Powerlifting has helped me take control
Meet the powerlifter who originally despised school sport but is now representing Great Britain in Texas. Olivia Hubbard talks deadlifts, depression and Taylor Swift with Cambridge girl Camille Holland.
Exactly two years ago this week, Camille Holland hauled her older brother Alex onto her back and began squatting him. Her sibling weighs 85kg (13.5st). Not your average family activity, no. It was probably then that her brother began to take Camille’s weightlifting interest seriously. Clearly, this wasn’t a hobby. The astonishment was evident, grinning from ear to ear as he was lifted in the family’s kitchen – his victory arm wrestles of childhood now seeming somewhat pitiful. That was two years ago. These days, the 27 year old has just competed in the World Bench Press Championships in South Africa, where she took bronze (with a PB of 107.5kg) and is now en route to the World Powerlifting Championships in Texas.
Olivia Hubbard: Camille, can you tell me about your early relationship with sport and fitness?
Camille Holland: It was non-existent! Although I was pretty active as I lived in the country, I absolutely hated PE at school. We did the typical school-type sports, such as netball, tennis and athletics. I was rubbish at them and would try to get out of going whenever I could.
OH: It was your older brother who got you into weights, is that right?
CH: Yes, he did. After finishing university, he gently persuaded me to go and train with him at the gym. We’ve always been close so I trusted him to look after me (although I was very anxious). It started by just messing around with weights and I didn’t really know what I was doing, but I loved the feeling it gave me. At this stage, I had no idea powerlifting existed or where I wanted to go with it. I didn’t achieve much for a couple of years before I took it more seriously.
OH: Can you tell me about your journey from novice to competing at the European Powerlifting Championships?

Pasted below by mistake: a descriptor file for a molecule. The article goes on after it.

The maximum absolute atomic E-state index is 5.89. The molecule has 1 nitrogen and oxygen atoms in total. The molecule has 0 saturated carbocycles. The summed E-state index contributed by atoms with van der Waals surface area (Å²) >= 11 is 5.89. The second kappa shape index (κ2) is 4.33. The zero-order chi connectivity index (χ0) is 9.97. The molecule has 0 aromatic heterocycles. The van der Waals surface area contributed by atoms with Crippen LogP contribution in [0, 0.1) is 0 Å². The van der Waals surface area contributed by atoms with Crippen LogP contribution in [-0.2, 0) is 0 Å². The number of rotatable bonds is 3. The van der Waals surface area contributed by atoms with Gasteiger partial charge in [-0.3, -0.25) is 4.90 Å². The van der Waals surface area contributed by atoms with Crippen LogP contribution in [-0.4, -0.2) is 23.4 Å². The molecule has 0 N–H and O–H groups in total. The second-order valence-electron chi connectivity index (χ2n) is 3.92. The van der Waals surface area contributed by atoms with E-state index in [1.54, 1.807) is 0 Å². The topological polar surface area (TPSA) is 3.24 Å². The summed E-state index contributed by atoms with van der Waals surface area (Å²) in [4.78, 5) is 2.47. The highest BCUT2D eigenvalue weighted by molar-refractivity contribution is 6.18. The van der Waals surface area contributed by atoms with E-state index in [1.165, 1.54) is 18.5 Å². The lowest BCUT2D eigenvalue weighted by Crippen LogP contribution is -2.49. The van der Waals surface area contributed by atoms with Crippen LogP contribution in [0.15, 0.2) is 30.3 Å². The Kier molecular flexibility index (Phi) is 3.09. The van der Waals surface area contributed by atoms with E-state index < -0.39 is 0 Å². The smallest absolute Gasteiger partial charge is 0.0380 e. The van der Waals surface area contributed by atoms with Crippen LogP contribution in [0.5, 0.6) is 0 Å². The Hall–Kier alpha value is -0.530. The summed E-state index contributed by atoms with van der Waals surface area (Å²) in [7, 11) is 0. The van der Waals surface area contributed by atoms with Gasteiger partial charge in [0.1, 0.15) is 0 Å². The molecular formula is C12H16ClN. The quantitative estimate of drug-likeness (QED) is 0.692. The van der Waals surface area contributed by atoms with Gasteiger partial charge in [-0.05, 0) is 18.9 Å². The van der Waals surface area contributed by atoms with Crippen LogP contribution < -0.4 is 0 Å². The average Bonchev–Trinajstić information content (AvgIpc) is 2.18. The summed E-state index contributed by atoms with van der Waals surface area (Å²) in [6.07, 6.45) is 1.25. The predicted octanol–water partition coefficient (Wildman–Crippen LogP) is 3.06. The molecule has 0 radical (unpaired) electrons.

CH: For me, competing feels the same whether it’s at a local competition or on an international stage. I suffer really badly from anxiety and it doesn’t seem to matter which platform I’m on, I’m unable to sleep and get quite stressed in the lead up. Once you’ve got your first competition under your belt and all of the ‘silly’ questions have been asked, you know what to expect going forward. No one cares about the weight on the bar; they care about you. There is a great community in powerlifting.
OH: Where do you train and can you tell me about the relationship between you and your PT?
CH: I train at the House of Fitness in Cambridge. It’s a small, family-run gym and everyone is very supportive. I’m trained by Rhett Milton who is an IPF coach – we’ve been friends for around two years and met through training at the same gym. I switched to training with him at the beginning of this year when I found out I was going to be competing internationally.
OH: Why the change?
CH: Rather than just receive a training programme and guess what weight I needed to do each session and essentially ‘blag it’, I needed help with my form and to learn how to properly cycle my training so I would peak at the correct time for competitions. First and foremost, Rhett is such a friendly person – we can talk about anything. He is extremely knowledgeable and is constantly learning. He’s open to new ideas that I bring to him and he reviews my programme on a daily basis to ensure I’m getting in the correct volume in the lead up to competitions. I train with Rhett three times a week and he sends me my programme for the other three days.